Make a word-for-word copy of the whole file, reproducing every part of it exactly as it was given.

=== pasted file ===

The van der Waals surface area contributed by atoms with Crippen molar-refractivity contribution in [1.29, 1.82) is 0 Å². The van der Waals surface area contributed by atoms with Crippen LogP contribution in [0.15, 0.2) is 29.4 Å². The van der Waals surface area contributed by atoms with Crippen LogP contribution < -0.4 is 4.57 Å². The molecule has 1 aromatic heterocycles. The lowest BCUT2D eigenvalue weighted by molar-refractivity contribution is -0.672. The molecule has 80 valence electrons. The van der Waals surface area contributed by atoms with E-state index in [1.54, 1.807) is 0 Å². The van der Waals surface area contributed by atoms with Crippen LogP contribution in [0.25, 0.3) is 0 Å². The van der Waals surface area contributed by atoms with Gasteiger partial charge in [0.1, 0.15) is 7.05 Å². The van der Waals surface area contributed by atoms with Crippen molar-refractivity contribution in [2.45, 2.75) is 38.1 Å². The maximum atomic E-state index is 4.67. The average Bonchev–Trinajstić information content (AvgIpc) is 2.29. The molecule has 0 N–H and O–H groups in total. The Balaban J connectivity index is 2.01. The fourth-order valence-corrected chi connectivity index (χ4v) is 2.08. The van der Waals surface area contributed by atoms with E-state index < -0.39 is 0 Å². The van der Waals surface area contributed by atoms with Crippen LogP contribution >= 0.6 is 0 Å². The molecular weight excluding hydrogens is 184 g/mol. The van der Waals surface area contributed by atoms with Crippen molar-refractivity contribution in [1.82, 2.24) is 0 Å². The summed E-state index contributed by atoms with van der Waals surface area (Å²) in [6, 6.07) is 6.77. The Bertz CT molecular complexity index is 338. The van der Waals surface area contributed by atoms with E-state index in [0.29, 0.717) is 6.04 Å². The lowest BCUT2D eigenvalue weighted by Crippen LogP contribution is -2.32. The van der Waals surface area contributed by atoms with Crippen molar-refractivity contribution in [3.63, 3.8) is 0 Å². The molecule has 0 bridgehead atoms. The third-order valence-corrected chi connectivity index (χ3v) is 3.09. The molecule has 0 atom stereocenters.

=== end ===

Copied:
The van der Waals surface area contributed by atoms with Crippen molar-refractivity contribution in [1.29, 1.82) is 0 Å². The van der Waals surface area contributed by atoms with Crippen LogP contribution in [0.15, 0.2) is 29.4 Å². The van der Waals surface area contributed by atoms with Crippen LogP contribution < -0.4 is 4.57 Å². The molecule has 1 aromatic heterocycles. The lowest BCUT2D eigenvalue weighted by molar-refractivity contribution is -0.672. The molecule has 80 valence electrons. The van der Waals surface area contributed by atoms with E-state index in [1.54, 1.807) is 0 Å². The van der Waals surface area contributed by atoms with Crippen LogP contribution in [0.25, 0.3) is 0 Å². The van der Waals surface area contributed by atoms with Gasteiger partial charge in [0.1, 0.15) is 7.05 Å². The van der Waals surface area contributed by atoms with Crippen molar-refractivity contribution in [2.45, 2.75) is 38.1 Å². The maximum atomic E-state index is 4.67. The average Bonchev–Trinajstić information content (AvgIpc) is 2.29. The molecule has 0 N–H and O–H groups in total. The Balaban J connectivity index is 2.01. The fourth-order valence-corrected chi connectivity index (χ4v) is 2.08. The van der Waals surface area contributed by atoms with E-state index < -0.39 is 0 Å². The van der Waals surface area contributed by atoms with Crippen LogP contribution >= 0.6 is 0 Å². The molecular weight excluding hydrogens is 184 g/mol. The van der Waals surface area contributed by atoms with Crippen molar-refractivity contribution in [1.82, 2.24) is 0 Å². The summed E-state index contributed by atoms with van der Waals surface area (Å²) in [6, 6.07) is 6.77. The Bertz CT molecular complexity index is 338. The van der Waals surface area contributed by atoms with E-state index in [0.29, 0.717) is 6.04 Å². The lowest BCUT2D eigenvalue weighted by Crippen LogP contribution is -2.32. The van der Waals surface area contributed by atoms with Crippen molar-refractivity contribution in [3.63, 3.8) is 0 Å². The molecule has 0 bridgehead atoms. The third-order valence-corrected chi connectivity index (χ3v) is 3.09. The molecule has 0 atom stereocenters.